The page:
HUBBARD — —
The Hubbard Jaguars have been so good on defense this season, that even their team drills, where they go over the opponent’s offense for the week, work in almost perfect harmony.
The Jaguars with their speed and size have a answer for almost every matchup. And their versatility helps them game plan for offenses, from the Wing T to the Spread.
In Hubbard, where there’s a new school and a two-time district champion, the Jaguars rule the day.
Especially on defense.
Hubbard allowed 105 points in the regular season, best in the Golden Circle (Mildred, the other area team to get a first-round bye, gave up 105 points).
The Jaguars are so stingy they allowed 160.9 yards per game, 61 better than the next best in the Golden Circle, also Mildred (221.5 ypg). Hubbard allowed 101 yards per game on the ground and 60 passing.
The Jags get takeaways too, just as not as many. They were geared toward turnovers last season. This year it’s about stuffing people, no Thanksgiving dinner pun intended.
“Last year we played Cover 2 (zone) and played good run defense,” Hubbard coach Craig Horn said. “This year we’re just dictating terms and bringing the pressure on the quarterback and playing man-to-man defense.”
Linebacker Jordan Johnson, a junior, leads the team with 110 tackles and sets the tone for the Jags.
He’s relentless and his speed makes him a terror from sideline to sideline.
“We put a lot of stress on other offenses,” Johnson said. “We’re good enough to win with defense.”
Jimenez, a senior, has had a brilliant season with 93 tackles. The Jaguars get plays from all of their linebackers. Ashton Hawthorne has 70 tackles and Trey Henderson has 69.
The Jags’ defensive line is active too. Hudson Alderman has 69 tackles and Kez Williams and Bryan Walker had 50 each.
“Both our linebackers and defensive linemen have been playing well,” Henderson said. “That’s giving our secondary guys a chance to get interceptions and make plays.”
The Jaguars have veterans mixed in with youth. Freshman defensive back Braydyn Gillham has 50 tackles to lead the secondary.
Teams have thrown away from cornerback Casey Jones, who has three interceptions after nine last year. But D’Warren Simmons has come through with four and Alex Eddy and Alex Jimenez each have one.
“We feel like in the secondary we can matchup with people in man-to-man,” Horn said. “Where a team may be better than us, we can scheme up on people.”
For all of those numbers, and all of the success they’ve had on defense, the Jaguars will be defined by what they did in the postseason.
Tenaha eliminated Hubbard last year in resounding fashion, pounding the Jaguars 62-28. Tenaha gained 679 yards, picking up 523 yards on the ground.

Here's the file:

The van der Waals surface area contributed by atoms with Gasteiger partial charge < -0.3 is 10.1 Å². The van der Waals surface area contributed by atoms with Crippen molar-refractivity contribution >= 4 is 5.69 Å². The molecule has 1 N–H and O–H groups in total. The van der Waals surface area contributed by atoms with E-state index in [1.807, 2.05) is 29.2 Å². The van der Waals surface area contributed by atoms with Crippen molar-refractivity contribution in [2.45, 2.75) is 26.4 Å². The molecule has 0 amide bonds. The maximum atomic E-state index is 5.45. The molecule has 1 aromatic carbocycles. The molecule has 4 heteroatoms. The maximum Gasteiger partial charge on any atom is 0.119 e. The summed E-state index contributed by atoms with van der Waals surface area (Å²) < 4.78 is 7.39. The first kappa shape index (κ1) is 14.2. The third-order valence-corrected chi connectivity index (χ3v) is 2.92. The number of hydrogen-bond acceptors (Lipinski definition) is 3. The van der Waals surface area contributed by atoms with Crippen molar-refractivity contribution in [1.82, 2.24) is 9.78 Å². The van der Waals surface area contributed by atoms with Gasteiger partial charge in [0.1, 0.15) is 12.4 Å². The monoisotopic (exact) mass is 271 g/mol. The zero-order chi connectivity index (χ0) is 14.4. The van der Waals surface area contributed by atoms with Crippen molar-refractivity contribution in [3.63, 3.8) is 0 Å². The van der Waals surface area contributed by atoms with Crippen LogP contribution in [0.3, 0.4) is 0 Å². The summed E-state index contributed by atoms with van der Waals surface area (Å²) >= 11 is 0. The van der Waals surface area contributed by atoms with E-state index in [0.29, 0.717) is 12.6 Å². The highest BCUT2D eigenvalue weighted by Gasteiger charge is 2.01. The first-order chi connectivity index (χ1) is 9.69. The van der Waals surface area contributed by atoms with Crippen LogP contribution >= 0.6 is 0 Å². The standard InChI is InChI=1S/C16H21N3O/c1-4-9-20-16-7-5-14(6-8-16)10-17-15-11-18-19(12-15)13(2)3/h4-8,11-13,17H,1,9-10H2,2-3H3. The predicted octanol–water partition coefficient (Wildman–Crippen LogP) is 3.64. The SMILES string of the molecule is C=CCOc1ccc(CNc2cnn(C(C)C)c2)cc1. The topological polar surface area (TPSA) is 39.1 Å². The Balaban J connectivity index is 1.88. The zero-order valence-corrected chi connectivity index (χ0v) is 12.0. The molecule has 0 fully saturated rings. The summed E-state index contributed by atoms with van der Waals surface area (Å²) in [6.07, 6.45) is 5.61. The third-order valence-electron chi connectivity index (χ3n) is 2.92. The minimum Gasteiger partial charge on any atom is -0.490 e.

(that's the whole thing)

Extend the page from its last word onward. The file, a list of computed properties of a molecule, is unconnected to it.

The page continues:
So this year’s glamorous stats mean little, Horn said.
“They’re meaningless,” Horn said. “We played good people last year, but Tenaha was a different animal. It was difficult. It forced us to match up to a man and we weren’t better than them at any spot or any position on the field.
“I’m hoping it’s different this year,” Horn said.
The Jaguars to a man say it is.
“Last year we were learning how to win,” Williams said. “Now we know what it takes.”
Region III-1A DII Area Round
Hubbard (8-2) vs. Bremond (8-3)
7:30 p.m. Friday, Waco ISD Stadium
Hubbard QB Casen Martin vs. Bremond LB Harrison Hull
Hull is a factor in the run and pass game. “He leads the universe in tackles,” Hubbard coach Craig Horn said. The 5-11, 185-pound Hull averages 18.6 tackles per game. His presence means the Jaguars have to throw the ball a little to take the pressure off the defense. Martin has thrown for 711 yards and 10 TDs and can throw it vertically in the right down-and-distance situations.
Match Bremond’s intensity
Hubbard didn’t play a playoff game last week because of a bye. Bremond played last week and destroyed Evadale so the Tigers will have momentum coming into Friday night. The Jaguars can’t let the week off impact their energy. They have to play the way the Jaguars always play for coach Craig Horn with passion and intensity to match what Bremond will bring Friday night.
Don’t get tricked
Hubbard wants this to be a physical game, not a cerebral one where trick plays will be avaliable to Bremond. The Tigers’ offensive statistics aren’t eye-popping — junior QB Cade Grych has completed around half of his passes for 1,021 yards. Leading rusher Denovious Skaggs has close to 600 yards. Still, the Tigers are dangerous.
Mix up the running game
Hubbard starting TB Bradley Walker is back after missing most of the season with an ankle injury, so he’ll be the freshest player on the field. It could work to Hubbard’s advantage. Walker (772 yards) can still go over 1,000 yards with a big playoff run. Trey Henderson, a physical back, has 1,176 yards.
— Todd Wills/Don A. Sims